For a while I was obsessed with turning every last sizeable scrap into cord. Funny how this work is seasonal because there are definitely times in my life that I do NOT want to be cording!
This was the final dye bath, more onion skins. These are orange-y because most of the cords had already been coated with a light wash of persimmon.
The young one is slowly getting learning. One more lesson (learning a rim finish) left before I leave town! Hopefully while I'm gone she can manage or at least experiment with what she knows.
The final set. Hard to tell, but it's over 100 cords in nine shades. Of course there are extras. Always extras in weird colors or not dyed.
Because teaching season is going to slam me very soon, I realized I was long overdue for drawing a handout of a particular structure that I teach a lot. I always tell students to pay attention and take good notes but they often don't (and I know they aren't because they're not right behind me; this is one you can't watch from afar). This kind of work is excruciating to me in certain ways and yet I always learn SO much. I had to draw it three times and certain sections waaaay more than that. But it's done!
I also put in an order to a master carpenter/toolmaker to make more bark beating implements for me. I only have two rocks (and rocks can get heavy to travel with) so the ones in progress now are going to be made out of dense wood.
I had written this earlier this year and uncovered it while cleaning up my worktable. It's a reminder (but then I forget...and then I remember...and so on).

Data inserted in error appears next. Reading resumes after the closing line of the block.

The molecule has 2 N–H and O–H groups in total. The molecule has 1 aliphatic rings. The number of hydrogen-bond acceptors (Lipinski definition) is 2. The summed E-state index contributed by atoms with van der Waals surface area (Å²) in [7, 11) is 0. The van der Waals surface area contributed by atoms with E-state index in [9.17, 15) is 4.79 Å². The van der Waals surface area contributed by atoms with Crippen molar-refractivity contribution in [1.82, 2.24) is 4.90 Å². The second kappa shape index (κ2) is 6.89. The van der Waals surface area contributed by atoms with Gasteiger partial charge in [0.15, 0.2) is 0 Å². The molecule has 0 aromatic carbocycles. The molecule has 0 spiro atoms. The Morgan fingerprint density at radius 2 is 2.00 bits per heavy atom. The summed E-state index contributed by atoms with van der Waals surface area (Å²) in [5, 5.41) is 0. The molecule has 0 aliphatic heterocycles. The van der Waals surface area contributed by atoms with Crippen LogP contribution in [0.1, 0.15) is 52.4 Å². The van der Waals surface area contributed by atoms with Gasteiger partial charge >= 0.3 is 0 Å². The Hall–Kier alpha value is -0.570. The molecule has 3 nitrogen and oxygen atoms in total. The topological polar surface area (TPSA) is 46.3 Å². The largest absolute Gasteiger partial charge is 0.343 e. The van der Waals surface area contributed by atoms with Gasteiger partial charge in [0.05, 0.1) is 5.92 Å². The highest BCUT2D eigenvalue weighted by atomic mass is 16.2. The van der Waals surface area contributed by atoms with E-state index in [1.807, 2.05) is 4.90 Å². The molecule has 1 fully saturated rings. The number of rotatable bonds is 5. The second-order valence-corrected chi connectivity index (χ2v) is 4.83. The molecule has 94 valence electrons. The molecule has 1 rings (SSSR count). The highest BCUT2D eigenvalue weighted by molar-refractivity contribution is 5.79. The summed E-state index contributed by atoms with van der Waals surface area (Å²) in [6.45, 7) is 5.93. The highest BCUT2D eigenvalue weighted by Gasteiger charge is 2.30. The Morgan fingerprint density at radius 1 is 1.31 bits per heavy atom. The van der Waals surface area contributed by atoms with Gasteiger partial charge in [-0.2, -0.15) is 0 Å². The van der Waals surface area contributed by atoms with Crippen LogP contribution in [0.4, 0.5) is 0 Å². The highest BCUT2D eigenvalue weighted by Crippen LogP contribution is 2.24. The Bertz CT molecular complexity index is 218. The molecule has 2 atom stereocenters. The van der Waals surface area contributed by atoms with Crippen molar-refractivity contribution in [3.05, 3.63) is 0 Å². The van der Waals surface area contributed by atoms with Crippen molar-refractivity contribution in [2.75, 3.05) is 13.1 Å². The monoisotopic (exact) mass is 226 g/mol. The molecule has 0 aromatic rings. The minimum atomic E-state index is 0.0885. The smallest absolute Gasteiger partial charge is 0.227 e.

Yesterday I finally figured out a temporary solution for masking this piece. I had a grand time turning the cords into knot drawings. Because I didn't want any dye residue to get onto my wall, nor did I want to drive nails into my plaster walls, I found an old big pad of newsprint that I tore into smaller pieces. I pinned each cord (sometimes two, sometimes four—bound together, of course) into a gesture on the newsprint and carried stacks upstairs to this one room that has a free wall. The room wasn't really big enough to spread out all of the options on the floor so I worked as best as I could while listening to a physicist talk about the nature of time online.
The final installation at the gallery will have the knots directly on the wall, no extra paper besides the paper that constitutes the cords! It's going to be a monster install but at least I can finally start to see it come together before I leave. In the process, I used up my roll of white artist tape that I've had for over a decade. I got into my green tape, too, and was sad that when it's gone, I won't have any more tape from Pearl Paint, the art supply store in NYC's Chinatown that has since disappeared. But now I know that time passes differently for people and I will still remember a time when that store existed.